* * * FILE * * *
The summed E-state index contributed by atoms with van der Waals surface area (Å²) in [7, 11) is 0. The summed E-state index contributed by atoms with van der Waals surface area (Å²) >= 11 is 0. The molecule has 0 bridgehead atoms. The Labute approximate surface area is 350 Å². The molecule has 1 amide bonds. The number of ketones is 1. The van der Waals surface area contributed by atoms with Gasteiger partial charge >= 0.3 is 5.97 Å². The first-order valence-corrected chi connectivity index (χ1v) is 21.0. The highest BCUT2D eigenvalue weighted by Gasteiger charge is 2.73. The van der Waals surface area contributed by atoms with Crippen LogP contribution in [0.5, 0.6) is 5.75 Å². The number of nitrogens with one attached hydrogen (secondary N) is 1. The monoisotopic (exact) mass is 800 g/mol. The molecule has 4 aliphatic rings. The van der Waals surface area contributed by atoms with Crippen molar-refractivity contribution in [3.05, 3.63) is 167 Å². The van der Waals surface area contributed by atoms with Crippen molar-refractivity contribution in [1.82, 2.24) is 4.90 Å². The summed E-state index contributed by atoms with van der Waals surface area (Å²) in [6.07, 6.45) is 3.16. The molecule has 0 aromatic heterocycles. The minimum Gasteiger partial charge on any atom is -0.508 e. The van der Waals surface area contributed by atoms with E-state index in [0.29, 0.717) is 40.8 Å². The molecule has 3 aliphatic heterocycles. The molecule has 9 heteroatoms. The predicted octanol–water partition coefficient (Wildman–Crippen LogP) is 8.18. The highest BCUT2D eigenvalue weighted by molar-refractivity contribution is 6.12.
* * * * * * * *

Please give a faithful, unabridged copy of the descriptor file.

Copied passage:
The summed E-state index contributed by atoms with van der Waals surface area (Å²) in [7, 11) is 0. The summed E-state index contributed by atoms with van der Waals surface area (Å²) >= 11 is 0. The molecule has 0 bridgehead atoms. The Labute approximate surface area is 350 Å². The molecule has 1 amide bonds. The number of ketones is 1. The van der Waals surface area contributed by atoms with Gasteiger partial charge >= 0.3 is 5.97 Å². The first-order valence-corrected chi connectivity index (χ1v) is 21.0. The highest BCUT2D eigenvalue weighted by Gasteiger charge is 2.73. The van der Waals surface area contributed by atoms with Crippen LogP contribution in [0.5, 0.6) is 5.75 Å². The number of nitrogens with one attached hydrogen (secondary N) is 1. The monoisotopic (exact) mass is 800 g/mol. The molecule has 4 aliphatic rings. The van der Waals surface area contributed by atoms with Crippen molar-refractivity contribution in [3.05, 3.63) is 167 Å². The van der Waals surface area contributed by atoms with Crippen molar-refractivity contribution in [1.82, 2.24) is 4.90 Å². The summed E-state index contributed by atoms with van der Waals surface area (Å²) in [6.07, 6.45) is 3.16. The molecule has 0 aromatic heterocycles. The minimum Gasteiger partial charge on any atom is -0.508 e. The van der Waals surface area contributed by atoms with E-state index in [0.29, 0.717) is 40.8 Å². The molecule has 3 aliphatic heterocycles. The molecule has 9 heteroatoms. The predicted octanol–water partition coefficient (Wildman–Crippen LogP) is 8.18. The highest BCUT2D eigenvalue weighted by molar-refractivity contribution is 6.12.